New PNR Train & Station Graces Rails Of Metro Manila

A year back when I was still at college at a university in Manila, I used to see the old PNR train everyday at 7:30am. It was shabby, rusted, and scary. Everytime it passes by, insects fly out of its windows, no kidding. Trollies (its a makeshift vehicle made out of wood that runs on the rails of the PNR and serves like a mini-public transport) are raised aside everytime the train comes. The ground trembles as the train zooms out. Scary. Anyway, here's what it was like:


Recently, the Philippine National Railways released its new trains, fully furnished and air-conditioned. It's amazing. I call this progress. People used to be scared of the PNR, but would they still be after they see the new "it"? Here it is:


The insides are terrific (although it still lags behind the standards of today's trains, in terms of speed). Cushioned seats, good lighting, fashioned just like the LRT. What's good is, I heard the fare's just around PHP 10.00. That's a fair fare. Get it? Fair fare? Plus, the PNR made new train stations and redeveloped old ones. It's now very fitting for a joyride. No worries that it would break into pieces or something. People will ride it with the assurance that they'll be safe and comfortable. Plus, they'll have fun.


See more photos here, yes? http://blog.rihspi.org/

The only thing that ruins it, and no offense meant to anyone, are the informal settlers living beside the train's rails. These people threw dangerous and inconvenient objects at the old train's windows for fun e.g. rocks, water balloons, human feces. They find fun and joy in other people's pains. How would you feel if you're heading for the office then suddenly some guy from the ground splashes you with a dipperfull of water? Very inconvenient, yes? Lots of Gov't. Administrations have passed by and have done nothing to dispense of these informal settlers. I guess they'll be there 'till Kingdom come.


Anyway, you might be wondering what RIHSPI is. I researched about them and they turn out to be a non-profit organization dedicated to restoring and documenting the railway history of the Philippines. They're very cool and patient people, considering the fact that it's a very hard task to document and restore things people take for granted and can't care less about. These people need everyone's support. And they need your help:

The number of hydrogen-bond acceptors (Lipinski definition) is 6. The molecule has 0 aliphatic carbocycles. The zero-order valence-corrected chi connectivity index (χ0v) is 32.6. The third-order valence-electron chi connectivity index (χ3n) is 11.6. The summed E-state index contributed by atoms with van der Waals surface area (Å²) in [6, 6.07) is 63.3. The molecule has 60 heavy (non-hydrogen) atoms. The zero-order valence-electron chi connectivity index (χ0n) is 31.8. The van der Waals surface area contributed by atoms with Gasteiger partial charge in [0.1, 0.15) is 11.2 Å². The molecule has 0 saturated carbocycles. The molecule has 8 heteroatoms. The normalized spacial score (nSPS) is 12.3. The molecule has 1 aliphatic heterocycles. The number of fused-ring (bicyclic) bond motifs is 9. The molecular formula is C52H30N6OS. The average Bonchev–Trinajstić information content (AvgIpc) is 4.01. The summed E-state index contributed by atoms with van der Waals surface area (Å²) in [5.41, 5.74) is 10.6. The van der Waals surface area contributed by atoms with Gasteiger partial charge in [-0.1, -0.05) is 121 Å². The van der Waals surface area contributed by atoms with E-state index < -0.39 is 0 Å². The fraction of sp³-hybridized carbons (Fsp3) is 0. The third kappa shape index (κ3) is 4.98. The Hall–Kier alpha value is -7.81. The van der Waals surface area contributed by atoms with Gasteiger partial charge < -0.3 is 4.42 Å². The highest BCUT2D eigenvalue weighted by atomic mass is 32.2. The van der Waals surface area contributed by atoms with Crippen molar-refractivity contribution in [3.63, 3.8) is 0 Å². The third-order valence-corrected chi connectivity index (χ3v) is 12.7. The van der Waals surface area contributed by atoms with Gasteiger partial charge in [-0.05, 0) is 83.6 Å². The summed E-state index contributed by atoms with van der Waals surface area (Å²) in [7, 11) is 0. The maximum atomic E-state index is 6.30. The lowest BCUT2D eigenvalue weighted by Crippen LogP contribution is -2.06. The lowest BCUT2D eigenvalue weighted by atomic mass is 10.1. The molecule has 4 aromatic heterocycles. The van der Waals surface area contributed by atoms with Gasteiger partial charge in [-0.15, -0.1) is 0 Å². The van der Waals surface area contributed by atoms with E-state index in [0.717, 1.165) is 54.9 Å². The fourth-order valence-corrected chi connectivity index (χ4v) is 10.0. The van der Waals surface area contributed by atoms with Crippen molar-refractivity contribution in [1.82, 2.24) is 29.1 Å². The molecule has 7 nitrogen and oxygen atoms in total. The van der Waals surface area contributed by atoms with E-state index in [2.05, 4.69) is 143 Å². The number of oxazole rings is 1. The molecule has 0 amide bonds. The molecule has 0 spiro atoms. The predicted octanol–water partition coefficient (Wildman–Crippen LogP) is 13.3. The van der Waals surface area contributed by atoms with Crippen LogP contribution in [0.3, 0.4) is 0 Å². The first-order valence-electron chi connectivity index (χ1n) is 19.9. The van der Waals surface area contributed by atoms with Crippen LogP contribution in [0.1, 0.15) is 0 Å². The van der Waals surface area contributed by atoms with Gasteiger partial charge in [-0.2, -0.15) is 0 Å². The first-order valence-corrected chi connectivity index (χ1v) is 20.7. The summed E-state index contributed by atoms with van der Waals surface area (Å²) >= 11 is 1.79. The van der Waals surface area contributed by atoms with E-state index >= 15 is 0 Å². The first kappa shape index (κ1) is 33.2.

RIHS Needs Your Help


We need volunteers who share the same vision of restoring and preserving railways and industrial heritage of the Philippines and has the motivation, knowledge, skills, and time to help the society achieve its purpose. Email us at volunteers@rihspi.org

If you are based outside the Philippines, a student or a corporate sponsor and willing to provide assistance to the society, please email us at associates@rihspi.org

The Railways and Industrial Heritage Society of the Phils., Inc. will spearhead the research and complete documentation of the Paco Railroad Station and surrounding communities and will play a major role in securing the declaration of the Paco Railroad Station as a National Historical Landmark. The restoration of Paco Railroad Station to its old glory will also be part of the efforts of the society.

If you have documents or information about the Paco Railroad Station or can help us in securing the declaration of Paco Railroad Station as a National Historical Landmark, please email us at projects@rihspi.org

Membership Form
And for the closing of this post, I would like to thank the PNR itself for the progress they've made; the RIHSPI for their hard work and contributions, making us more aware than ever of things we didn't know; the Government for appropriating money for this project therefore extending the life of the PNR for another few decades; and to all those people who should be credited for this project. You've made a lot of people happy with this feat.

'Till my next installment.

*Disclaimer: I am not a member of RIHSPI; Videos courtesy of YouTube; Picture(s) courtesy of RIHSPI. Thanks to all.

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